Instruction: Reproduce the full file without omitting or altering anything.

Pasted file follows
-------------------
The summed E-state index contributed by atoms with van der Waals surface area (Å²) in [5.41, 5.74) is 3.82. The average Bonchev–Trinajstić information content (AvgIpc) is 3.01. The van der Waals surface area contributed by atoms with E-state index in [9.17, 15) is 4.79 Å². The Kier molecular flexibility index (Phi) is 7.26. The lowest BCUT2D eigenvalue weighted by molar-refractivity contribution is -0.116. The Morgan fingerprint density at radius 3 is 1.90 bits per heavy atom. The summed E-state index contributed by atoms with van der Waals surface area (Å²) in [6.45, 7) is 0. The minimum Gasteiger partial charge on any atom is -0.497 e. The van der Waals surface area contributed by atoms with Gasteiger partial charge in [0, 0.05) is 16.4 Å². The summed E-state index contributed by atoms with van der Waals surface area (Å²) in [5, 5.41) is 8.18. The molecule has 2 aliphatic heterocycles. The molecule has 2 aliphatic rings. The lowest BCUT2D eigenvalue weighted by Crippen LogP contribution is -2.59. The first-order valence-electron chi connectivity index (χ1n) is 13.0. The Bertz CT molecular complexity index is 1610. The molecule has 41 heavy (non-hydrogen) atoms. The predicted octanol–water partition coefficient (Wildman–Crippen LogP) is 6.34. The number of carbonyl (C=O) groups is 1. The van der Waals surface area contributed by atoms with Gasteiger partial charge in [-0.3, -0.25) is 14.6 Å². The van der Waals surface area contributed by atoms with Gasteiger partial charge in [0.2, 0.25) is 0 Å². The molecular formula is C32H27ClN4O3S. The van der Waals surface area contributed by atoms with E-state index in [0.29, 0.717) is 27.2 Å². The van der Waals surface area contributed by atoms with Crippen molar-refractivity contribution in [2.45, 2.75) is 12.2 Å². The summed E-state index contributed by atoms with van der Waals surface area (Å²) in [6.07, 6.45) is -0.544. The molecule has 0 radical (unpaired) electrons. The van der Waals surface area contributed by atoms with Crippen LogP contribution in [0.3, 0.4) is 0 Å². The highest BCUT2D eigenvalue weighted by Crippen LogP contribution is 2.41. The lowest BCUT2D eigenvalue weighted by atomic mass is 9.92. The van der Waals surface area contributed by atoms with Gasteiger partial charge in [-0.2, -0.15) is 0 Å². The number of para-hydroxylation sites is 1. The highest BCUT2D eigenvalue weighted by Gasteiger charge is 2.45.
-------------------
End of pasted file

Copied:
The summed E-state index contributed by atoms with van der Waals surface area (Å²) in [5.41, 5.74) is 3.82. The average Bonchev–Trinajstić information content (AvgIpc) is 3.01. The van der Waals surface area contributed by atoms with E-state index in [9.17, 15) is 4.79 Å². The Kier molecular flexibility index (Phi) is 7.26. The lowest BCUT2D eigenvalue weighted by molar-refractivity contribution is -0.116. The Morgan fingerprint density at radius 3 is 1.90 bits per heavy atom. The summed E-state index contributed by atoms with van der Waals surface area (Å²) in [6.45, 7) is 0. The minimum Gasteiger partial charge on any atom is -0.497 e. The van der Waals surface area contributed by atoms with Gasteiger partial charge in [0, 0.05) is 16.4 Å². The summed E-state index contributed by atoms with van der Waals surface area (Å²) in [5, 5.41) is 8.18. The molecule has 2 aliphatic heterocycles. The molecule has 2 aliphatic rings. The lowest BCUT2D eigenvalue weighted by Crippen LogP contribution is -2.59. The first-order valence-electron chi connectivity index (χ1n) is 13.0. The Bertz CT molecular complexity index is 1610. The molecule has 41 heavy (non-hydrogen) atoms. The predicted octanol–water partition coefficient (Wildman–Crippen LogP) is 6.34. The number of carbonyl (C=O) groups is 1. The van der Waals surface area contributed by atoms with Gasteiger partial charge in [-0.3, -0.25) is 14.6 Å². The van der Waals surface area contributed by atoms with Gasteiger partial charge in [0.2, 0.25) is 0 Å². The molecular formula is C32H27ClN4O3S. The van der Waals surface area contributed by atoms with E-state index in [0.29, 0.717) is 27.2 Å². The van der Waals surface area contributed by atoms with Crippen molar-refractivity contribution in [2.45, 2.75) is 12.2 Å². The summed E-state index contributed by atoms with van der Waals surface area (Å²) in [6.07, 6.45) is -0.544. The molecule has 0 radical (unpaired) electrons. The van der Waals surface area contributed by atoms with Crippen LogP contribution in [0.3, 0.4) is 0 Å². The highest BCUT2D eigenvalue weighted by Crippen LogP contribution is 2.41. The lowest BCUT2D eigenvalue weighted by atomic mass is 9.92. The van der Waals surface area contributed by atoms with Gasteiger partial charge in [-0.2, -0.15) is 0 Å². The number of para-hydroxylation sites is 1. The highest BCUT2D eigenvalue weighted by Gasteiger charge is 2.45.